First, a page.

An overview of Metric vs. Imperial Systems
For many years, two systems were widely used for measuring distances, temperatures, volumes, pressures and other important quantities.
One is defined as the Metric system, while the other one is defined as the Imperial system.
Why the name Imperial?
Because it dates from the time of the British Empire.
This means that for decades (not to say centuries), the old British colonies used the Imperial system, while almost the rest of the world was using the metric system.
Even when the US fought for its liberties and declared itself independent from Britain, the colonies still decided to keep the Imperial system.
Nowadays, most countries are progressively moving to the metric system, including Canada and the United Kingdom, with often the use of both systems in parallel, at least for technical purposes (they are still using miles for distances).
Note that there is also a difference between the metric system, as it is used in many countries, and the International System.
The International System of units, using the international abbreviation of SI, is based on the metric system and is the only system of measurement with an official status.
But this system defines only one type of unit, meter, for example for distances, with 7 base units, among which:
You can define all other units as a combination of just these units and there is an unlimited number of additional units, called derived units, such as Pascal for the Pressure, or Joule for Energy.
To make it a bit more complex, not all countries within the metric system are using the same units for a given dimension. This ends up with coherent SI units (based on the 7 base units) and non-coherent SI units.
Many non-coherent SI units are using metric prefixes, which are decimal multiples of each unit.
Common metric prefixes include kilo-, for thousand, centi-, for one one-hundredth, and milli-, for one one-thousandth.
As an example, one kilometer is 1000 meters, and one millimeter is 1/1000 meter.
Take the example of a flow measurement, expressed in GALLONS PER MINUTE (GPM) in the US.
It is sometimes expressed in liters per second (one US gallon is 3.785 liters), while liter is not a pure SI unit for a volume, or in cubic meter per hour, while hour is not a pure SI unit for time. These are non-coherent SI units.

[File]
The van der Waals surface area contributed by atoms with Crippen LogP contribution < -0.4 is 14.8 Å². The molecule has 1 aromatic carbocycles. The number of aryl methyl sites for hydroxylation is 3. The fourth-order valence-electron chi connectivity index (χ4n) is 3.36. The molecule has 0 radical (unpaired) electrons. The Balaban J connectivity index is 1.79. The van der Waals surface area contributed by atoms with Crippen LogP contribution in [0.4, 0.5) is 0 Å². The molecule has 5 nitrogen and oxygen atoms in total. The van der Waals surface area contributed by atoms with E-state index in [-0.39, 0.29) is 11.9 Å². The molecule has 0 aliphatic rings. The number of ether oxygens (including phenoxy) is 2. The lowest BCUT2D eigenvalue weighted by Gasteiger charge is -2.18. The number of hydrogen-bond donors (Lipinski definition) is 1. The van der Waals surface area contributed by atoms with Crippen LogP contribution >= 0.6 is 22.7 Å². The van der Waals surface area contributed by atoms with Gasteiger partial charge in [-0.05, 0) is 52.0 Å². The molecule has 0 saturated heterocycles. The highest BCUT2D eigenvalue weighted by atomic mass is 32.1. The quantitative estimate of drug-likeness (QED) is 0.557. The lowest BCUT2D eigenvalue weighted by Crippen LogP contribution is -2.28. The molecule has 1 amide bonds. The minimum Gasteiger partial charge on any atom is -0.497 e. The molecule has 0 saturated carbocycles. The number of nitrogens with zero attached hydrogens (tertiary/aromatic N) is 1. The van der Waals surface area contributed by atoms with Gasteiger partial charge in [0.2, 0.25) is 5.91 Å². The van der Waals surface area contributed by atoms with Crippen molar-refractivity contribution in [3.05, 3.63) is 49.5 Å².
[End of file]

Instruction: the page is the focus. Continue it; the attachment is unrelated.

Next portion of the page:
You may also find derivation from these values, with expressions in liters per minute, which is the conversion generally used in NFPA standards, or even in KILOGRAM PER SECOND (kg/s).
This last one could be considered as a coherent SI unit, as kg is a base unit as well as second. But this is based on the fact that the density of water is one kilogram per liter, which is under normal temperature and pressure conditions.
One liter (volume) of water has a mass of one kilogram.
The metric system uses units such as degrees Celsius for temperature, or cubic meter per hours for a flow, where the SI system would require degrees Kelvin and cubic meter per seconds for a coherent use of the base units.
Also, perhaps important to note here is that the US gallon is different from the Imperial gallon that is used in the United Kingdom or Canada.
One US gallon is 3.785 liters, while one Imperial gallon is 4.546 liters.
So be careful, when using the terminology gallon outside of the US, to be sure what you are measuring. A UL listed fire pump installed in Canada will be defined in gpm with US gallons, but the volume of the water supply may be expressed in Imperial gallons.
This means that even in the US, with the use of the Imperial system, some units, such as volume, is not purely based on this system.
In summary, the metric system is used worldwide with the notable exception of the US (and some countries from the old British colonies that are using a mix or both systems at the same time).
The Metric system is sometimes referred as the International System, which by definition is not identical, as practices of measurement in some countries may use derived units from the International system, resulting in non-coherent SI units.
We’ll dig into some examples and how this practically works here in the coming videos.
For Franck Orset, I’m Jeff Kelm, this is MeyerFire University.
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